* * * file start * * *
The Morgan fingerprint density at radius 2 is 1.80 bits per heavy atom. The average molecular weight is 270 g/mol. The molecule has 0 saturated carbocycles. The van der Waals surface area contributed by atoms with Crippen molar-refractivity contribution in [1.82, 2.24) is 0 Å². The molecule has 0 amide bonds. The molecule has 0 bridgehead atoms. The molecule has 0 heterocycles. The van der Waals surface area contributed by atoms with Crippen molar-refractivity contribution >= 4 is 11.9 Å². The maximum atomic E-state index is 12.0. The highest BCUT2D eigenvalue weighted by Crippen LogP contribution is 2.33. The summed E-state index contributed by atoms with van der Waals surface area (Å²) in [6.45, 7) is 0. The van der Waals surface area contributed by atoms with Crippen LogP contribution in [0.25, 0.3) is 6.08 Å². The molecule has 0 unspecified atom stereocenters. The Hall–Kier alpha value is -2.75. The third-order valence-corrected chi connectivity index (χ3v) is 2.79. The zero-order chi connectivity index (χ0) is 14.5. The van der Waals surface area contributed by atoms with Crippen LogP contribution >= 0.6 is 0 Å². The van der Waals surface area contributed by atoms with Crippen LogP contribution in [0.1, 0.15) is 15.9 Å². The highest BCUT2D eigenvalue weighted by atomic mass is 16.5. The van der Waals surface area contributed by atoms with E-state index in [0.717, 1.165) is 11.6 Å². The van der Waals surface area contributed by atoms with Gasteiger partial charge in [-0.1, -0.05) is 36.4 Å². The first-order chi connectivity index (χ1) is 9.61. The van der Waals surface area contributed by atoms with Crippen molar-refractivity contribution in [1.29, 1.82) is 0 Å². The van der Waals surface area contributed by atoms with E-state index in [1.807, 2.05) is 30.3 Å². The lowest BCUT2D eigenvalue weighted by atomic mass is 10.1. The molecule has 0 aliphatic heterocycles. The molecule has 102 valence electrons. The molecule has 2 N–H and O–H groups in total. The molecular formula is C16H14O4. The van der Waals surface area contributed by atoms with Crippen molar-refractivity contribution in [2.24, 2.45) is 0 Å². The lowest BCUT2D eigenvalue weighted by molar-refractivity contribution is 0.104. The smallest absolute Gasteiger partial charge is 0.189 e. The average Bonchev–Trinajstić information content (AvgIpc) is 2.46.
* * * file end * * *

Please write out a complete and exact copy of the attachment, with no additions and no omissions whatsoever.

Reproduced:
The Morgan fingerprint density at radius 2 is 1.80 bits per heavy atom. The average molecular weight is 270 g/mol. The molecule has 0 saturated carbocycles. The van der Waals surface area contributed by atoms with Crippen molar-refractivity contribution in [1.82, 2.24) is 0 Å². The molecule has 0 amide bonds. The molecule has 0 bridgehead atoms. The molecule has 0 heterocycles. The van der Waals surface area contributed by atoms with Crippen molar-refractivity contribution >= 4 is 11.9 Å². The maximum atomic E-state index is 12.0. The highest BCUT2D eigenvalue weighted by Crippen LogP contribution is 2.33. The summed E-state index contributed by atoms with van der Waals surface area (Å²) in [6.45, 7) is 0. The van der Waals surface area contributed by atoms with Crippen LogP contribution in [0.25, 0.3) is 6.08 Å². The molecule has 0 unspecified atom stereocenters. The Hall–Kier alpha value is -2.75. The third-order valence-corrected chi connectivity index (χ3v) is 2.79. The zero-order chi connectivity index (χ0) is 14.5. The van der Waals surface area contributed by atoms with Crippen LogP contribution >= 0.6 is 0 Å². The van der Waals surface area contributed by atoms with Crippen LogP contribution in [0.1, 0.15) is 15.9 Å². The highest BCUT2D eigenvalue weighted by atomic mass is 16.5. The van der Waals surface area contributed by atoms with E-state index in [0.717, 1.165) is 11.6 Å². The van der Waals surface area contributed by atoms with Gasteiger partial charge in [-0.1, -0.05) is 36.4 Å². The first-order chi connectivity index (χ1) is 9.61. The van der Waals surface area contributed by atoms with Crippen molar-refractivity contribution in [1.29, 1.82) is 0 Å². The van der Waals surface area contributed by atoms with E-state index in [1.807, 2.05) is 30.3 Å². The lowest BCUT2D eigenvalue weighted by atomic mass is 10.1. The molecule has 0 aliphatic heterocycles. The molecule has 102 valence electrons. The molecule has 2 N–H and O–H groups in total. The molecular formula is C16H14O4. The van der Waals surface area contributed by atoms with Crippen molar-refractivity contribution in [2.24, 2.45) is 0 Å². The lowest BCUT2D eigenvalue weighted by molar-refractivity contribution is 0.104. The smallest absolute Gasteiger partial charge is 0.189 e. The average Bonchev–Trinajstić information content (AvgIpc) is 2.46.